Introduction to the Danish translation of Darwin's Origin of species (1872)

By Stine Grumsen

Om Arternes Oprindelse was published in 1872 and reprinted in a new edition in 1909 (the Darwin centenary and 50th anniversary of the Origin). An abridged edition appeared in 1913. The 1909 edition was reprinted in 1967, 1981 and 1999. The Origin of Species was translated by Jens Peter Jacobsen (1847-1885) from the fifth edition of 1869. Jacobsen was a skilled botanist and an author of fiction. In 1872 he was at the beginning of his literary career and still rather unknown to the general public. Later he became famous as one of the pioneers of the literary period 'the modern breakthrough'. His translation of On the Origin of Species was first published as booklets entitled Naturlivets Grundlove [The Laws of Nature] offered at subscription rates. The first booklet appeared in 1871. In a review of the translation the title was criticised for being too far from the title of Darwin’s original book. Consequently the title was changed into a more literal translation of the original title when the booklets were collected in a single volume and published as Om Arternes Oprindelse in 1872.

The title Naturlivets Grundlove was not the only thing that differed from the original version of the book. The five illustrations of different breeds of doves in the first chapter of Om Arternes Oprindelse (pp. 28-32), did not originally appear in On the Origin of Species - they were added from another work by Darwin: Variation of animals and plants under domestication (1868). In 1868 the Danish libraries Det Kongelige Bibliotek [the Royal Library], Universitetsbiblioteket [the University Library] and Landbohøjskolens Biblitotek [the library of the Royal Veterinary and Agricultural College] each had a copy of Variation of animals and plants under domestication. From 1859-1870 the three libraries bought seven copies of On the origin of species in total (three English and four German). When Om Arternes Oprindelse was published the price was 8 DKK (about a week’s salary for an unskilled labourer). Many couldn’t afford to buy the book and hence there was a great demand for the libraries’ copies. The second edition from 1909 was priced at 6 DKK and the third abridged edition from 1913 was priced at 2 DKK.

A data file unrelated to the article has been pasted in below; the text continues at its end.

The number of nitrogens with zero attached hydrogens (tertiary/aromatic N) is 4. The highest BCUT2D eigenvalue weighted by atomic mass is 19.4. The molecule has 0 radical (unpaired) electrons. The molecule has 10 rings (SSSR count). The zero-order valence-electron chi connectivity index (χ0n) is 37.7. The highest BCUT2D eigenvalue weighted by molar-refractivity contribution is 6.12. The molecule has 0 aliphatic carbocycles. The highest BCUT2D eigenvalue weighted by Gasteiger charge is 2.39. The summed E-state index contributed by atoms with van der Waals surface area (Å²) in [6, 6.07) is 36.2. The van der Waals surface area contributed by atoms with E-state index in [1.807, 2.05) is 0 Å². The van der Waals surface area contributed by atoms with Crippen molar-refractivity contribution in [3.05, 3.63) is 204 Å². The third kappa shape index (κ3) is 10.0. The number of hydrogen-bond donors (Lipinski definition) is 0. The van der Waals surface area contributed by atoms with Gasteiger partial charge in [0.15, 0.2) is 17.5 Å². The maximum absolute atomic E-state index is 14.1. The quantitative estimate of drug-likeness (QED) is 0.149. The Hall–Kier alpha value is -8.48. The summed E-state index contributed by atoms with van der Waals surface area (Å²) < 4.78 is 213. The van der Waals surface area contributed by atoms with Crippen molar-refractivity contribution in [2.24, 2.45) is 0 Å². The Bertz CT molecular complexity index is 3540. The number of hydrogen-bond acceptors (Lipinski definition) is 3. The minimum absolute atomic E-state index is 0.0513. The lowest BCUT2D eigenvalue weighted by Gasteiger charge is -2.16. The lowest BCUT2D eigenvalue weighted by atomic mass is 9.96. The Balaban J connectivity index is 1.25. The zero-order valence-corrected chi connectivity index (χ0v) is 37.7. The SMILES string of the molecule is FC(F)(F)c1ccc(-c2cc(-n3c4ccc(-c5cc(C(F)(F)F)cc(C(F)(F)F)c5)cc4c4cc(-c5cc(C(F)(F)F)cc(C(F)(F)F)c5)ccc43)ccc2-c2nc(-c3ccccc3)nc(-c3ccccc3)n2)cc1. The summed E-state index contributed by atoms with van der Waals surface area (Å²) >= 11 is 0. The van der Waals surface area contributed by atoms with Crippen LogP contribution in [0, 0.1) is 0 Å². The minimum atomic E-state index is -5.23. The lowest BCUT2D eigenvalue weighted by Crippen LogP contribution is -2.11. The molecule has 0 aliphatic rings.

When Om Arternes Oprindelse was published, Darwin and his theories were already well known in Denmark. Darwinism had been the subject of several lectures, books and articles in journals, newspapers and popular magazines throughout the 1860s. One of the early advocates for Darwinism was the journalist Rudolf Varberg (1828-1869) who wrote several popular books and articles on the subject and used Darwinism as a vehicle to criticise contemporary Danish zoology, more specifically the professor of zoology Japetus Steenstrup.

In 1870 Vilhelm Møller (1846-1904), a man of letters, founded the journal Nyt dansk Maanedsskrift [New Danish monthly] and encouraged Jens Peter Jacobsen to write a series of articles about Darwinism. These were published in Nyt dansk Maanedsskrift in 1871-72. Jacobsen wrote the articles while translating On the origin of species. In 1893 Møller collected Jacobsen’s articles and a biography written by himself in a book entitled Darwin hans liv og hans lære [Darwin: his Life and Work]. According to Møller his reason for republishing the articles in a book was a large number of requests, because of a public interest in Jacobsen (who, after his death, had become a famous author) and because they provided an 'entertaining presentation' of Darwinism. The articles were widely read.